Brighteyed Cusk Eel
Congriperla Arcoiris
(Ophidion iris)

Brighteyed Cusk Eel, Ophidion iris: The Brighteyed Cusk Eel has a uniform pale brown coloration that is paler below with the front two-thirds of the anal and dorsal fins having narrow dark margins.

They have elongated compressed bodies with compressed heads that are 27 percent of standard length. A key to identification is the gill raker count, 6 to 7 in total, with 4 or 5 longer.

The pelvic fins are 1.2 x 1.8 times the length of the pectoral fins.

They reach a maximum of 26 cm (10.25 inches) in length.

They are found demersal (on the bottom) on soft bottoms up to 275 feet in the water column and are nocturnal feeders feeding on polychaete worms, small crustaceans, small clams and other invertebrates.

The Brighteyed Cusk Eel is a difficult species to identify and can be easily confused with the Basketweave Cusk-Eel, Ophidion scrippsae (6-11 gill rakers, lower 4-8 long; criss-cross lines along scale rows).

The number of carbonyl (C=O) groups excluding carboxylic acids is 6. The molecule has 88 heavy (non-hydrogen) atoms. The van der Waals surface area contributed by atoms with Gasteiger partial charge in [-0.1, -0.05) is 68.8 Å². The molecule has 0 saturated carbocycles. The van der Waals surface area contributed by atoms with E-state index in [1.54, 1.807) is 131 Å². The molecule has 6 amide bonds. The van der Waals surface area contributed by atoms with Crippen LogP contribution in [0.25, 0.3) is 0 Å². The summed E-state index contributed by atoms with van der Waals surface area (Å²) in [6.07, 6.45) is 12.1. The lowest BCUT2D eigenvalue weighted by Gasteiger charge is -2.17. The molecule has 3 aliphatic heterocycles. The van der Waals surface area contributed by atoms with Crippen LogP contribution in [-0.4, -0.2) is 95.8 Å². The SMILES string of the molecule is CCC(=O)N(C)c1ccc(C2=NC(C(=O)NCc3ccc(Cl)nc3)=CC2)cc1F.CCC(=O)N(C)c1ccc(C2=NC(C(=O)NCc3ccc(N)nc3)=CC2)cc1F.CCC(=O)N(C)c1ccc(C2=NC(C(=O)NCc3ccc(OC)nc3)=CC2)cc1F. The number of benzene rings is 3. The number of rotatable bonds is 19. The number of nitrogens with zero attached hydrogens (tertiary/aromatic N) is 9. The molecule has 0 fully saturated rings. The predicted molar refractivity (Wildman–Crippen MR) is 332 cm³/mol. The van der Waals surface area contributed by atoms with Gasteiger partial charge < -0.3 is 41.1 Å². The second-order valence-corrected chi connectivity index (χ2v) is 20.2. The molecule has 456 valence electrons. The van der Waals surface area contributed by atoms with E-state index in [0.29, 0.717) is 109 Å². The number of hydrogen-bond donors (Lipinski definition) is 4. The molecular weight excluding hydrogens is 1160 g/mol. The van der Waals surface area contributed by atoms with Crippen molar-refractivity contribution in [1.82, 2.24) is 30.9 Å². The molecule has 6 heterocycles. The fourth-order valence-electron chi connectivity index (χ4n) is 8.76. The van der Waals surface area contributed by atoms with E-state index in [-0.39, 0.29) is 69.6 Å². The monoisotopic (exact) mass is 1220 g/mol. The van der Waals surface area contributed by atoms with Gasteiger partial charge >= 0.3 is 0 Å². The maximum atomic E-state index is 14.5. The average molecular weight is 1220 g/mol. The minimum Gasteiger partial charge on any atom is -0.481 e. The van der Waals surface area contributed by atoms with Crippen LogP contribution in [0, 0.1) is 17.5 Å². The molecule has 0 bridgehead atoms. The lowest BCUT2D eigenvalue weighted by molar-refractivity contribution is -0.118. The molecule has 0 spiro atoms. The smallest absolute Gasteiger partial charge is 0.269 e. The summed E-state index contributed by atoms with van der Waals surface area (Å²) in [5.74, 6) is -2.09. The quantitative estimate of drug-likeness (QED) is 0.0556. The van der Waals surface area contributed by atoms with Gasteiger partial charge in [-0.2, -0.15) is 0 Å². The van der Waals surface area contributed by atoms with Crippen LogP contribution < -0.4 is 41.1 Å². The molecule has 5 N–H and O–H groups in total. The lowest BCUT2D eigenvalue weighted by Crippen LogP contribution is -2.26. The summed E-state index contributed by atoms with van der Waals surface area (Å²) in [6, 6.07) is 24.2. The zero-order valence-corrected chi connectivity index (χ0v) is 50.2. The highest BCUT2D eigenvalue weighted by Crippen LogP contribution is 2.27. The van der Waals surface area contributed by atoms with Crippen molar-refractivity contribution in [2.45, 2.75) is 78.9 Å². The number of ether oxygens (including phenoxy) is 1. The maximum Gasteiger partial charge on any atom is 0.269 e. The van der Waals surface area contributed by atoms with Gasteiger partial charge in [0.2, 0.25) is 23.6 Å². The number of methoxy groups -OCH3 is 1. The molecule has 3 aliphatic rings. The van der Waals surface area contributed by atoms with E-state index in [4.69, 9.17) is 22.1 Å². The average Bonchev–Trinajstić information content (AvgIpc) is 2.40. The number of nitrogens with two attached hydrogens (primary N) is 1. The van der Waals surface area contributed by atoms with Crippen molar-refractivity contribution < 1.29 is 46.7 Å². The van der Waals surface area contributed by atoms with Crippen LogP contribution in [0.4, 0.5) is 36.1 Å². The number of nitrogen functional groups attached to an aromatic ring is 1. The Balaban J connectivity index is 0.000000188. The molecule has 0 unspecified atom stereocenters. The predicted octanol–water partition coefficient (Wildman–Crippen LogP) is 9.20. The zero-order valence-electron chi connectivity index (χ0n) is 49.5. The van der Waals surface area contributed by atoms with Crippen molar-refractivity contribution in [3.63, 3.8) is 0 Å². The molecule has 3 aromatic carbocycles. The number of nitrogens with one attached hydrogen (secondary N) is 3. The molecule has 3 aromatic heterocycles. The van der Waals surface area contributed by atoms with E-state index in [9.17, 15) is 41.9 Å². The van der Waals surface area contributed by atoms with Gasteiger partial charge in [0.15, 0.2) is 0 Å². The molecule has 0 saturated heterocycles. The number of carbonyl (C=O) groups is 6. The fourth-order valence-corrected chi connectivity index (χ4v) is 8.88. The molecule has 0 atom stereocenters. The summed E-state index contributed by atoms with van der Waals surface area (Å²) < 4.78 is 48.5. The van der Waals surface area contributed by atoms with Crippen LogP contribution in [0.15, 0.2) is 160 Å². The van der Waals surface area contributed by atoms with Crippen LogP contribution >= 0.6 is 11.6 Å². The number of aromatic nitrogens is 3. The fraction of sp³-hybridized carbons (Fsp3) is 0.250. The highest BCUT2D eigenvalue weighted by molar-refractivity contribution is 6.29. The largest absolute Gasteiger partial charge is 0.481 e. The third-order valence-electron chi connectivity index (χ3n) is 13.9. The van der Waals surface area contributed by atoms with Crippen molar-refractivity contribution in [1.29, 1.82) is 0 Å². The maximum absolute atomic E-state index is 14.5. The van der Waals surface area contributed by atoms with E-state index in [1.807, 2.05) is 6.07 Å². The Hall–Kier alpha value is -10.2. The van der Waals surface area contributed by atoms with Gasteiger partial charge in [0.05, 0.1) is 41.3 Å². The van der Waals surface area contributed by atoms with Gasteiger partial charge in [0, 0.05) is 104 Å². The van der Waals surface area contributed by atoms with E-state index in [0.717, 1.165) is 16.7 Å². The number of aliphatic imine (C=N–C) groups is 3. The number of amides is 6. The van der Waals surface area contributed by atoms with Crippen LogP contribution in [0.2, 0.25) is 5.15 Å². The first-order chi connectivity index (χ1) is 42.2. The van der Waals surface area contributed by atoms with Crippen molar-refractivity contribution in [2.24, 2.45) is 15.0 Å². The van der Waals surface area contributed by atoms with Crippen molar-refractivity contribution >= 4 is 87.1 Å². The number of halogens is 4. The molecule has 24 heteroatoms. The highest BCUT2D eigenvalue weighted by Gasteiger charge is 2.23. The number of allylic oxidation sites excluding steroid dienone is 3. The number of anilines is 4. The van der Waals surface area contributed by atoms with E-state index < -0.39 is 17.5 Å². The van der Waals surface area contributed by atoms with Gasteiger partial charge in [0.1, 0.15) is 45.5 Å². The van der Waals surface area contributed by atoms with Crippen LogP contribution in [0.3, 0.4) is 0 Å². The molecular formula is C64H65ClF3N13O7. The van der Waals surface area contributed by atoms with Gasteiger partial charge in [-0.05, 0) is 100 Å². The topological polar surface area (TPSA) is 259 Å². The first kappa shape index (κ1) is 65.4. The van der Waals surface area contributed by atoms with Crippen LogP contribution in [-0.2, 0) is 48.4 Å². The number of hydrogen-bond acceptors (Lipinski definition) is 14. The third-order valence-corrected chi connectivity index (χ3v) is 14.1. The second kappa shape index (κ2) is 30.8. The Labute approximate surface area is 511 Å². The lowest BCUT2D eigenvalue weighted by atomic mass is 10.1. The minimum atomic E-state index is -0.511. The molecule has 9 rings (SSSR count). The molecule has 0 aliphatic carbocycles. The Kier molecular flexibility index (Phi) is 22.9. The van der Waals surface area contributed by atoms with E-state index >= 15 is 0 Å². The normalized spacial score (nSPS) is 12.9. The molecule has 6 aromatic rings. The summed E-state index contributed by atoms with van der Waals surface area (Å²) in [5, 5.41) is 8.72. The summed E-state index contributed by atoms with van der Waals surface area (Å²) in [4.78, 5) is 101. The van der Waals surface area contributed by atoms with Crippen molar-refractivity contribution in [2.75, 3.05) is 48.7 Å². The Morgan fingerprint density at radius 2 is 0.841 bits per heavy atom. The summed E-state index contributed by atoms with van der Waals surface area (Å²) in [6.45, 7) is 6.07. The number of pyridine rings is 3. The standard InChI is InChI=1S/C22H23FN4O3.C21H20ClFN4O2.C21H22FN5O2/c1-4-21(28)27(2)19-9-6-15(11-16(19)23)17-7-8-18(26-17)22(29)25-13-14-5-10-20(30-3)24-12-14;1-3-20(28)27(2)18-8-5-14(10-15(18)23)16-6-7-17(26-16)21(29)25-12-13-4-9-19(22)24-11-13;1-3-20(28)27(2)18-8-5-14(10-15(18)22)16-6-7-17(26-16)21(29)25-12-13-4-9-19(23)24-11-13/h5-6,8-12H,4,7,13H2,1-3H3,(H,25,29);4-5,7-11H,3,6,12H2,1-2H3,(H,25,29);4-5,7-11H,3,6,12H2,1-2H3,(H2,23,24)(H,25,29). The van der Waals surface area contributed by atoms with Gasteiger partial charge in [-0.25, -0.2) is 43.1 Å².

In Mexican waters they have a limited distribution being found only in lower three-fourths of the Sea of Cortez. They are seldom seen by humans and are of limited interest to most. The catch below is a very rare catch.

The Brighteyed Cusk Eel is a member of the Ophidiidae Family which are known in Mexico as congriperlas. They are long slender eel-like fishes with an elongated body that tapers to a pointed tail. They have large mouths. The anal and dorsal fins are low and confluent with the tail, the pectoral fins are mid-sized and they have two small thread-like pelvic fins inserted under the eyes.

Globally there are 13 members of the genus of which five are found in Mexican waters.

Brighteyed Cusk Eel picture

Brighteyed Cusk Eel picture

Brighteyed Cusk Eel, Ophidion iris: Caught by commercial fishermen in the greater Los Cabos area of Baja California Sur, Mexico, in December 2010. Size 19.1 cm (7.5 inches), tail was 62 percent of its length. Identification courtesy of Robert N. Lea, Department of Fish and Game, State of California, Monterey. Description and photos courtesy of John Snow.

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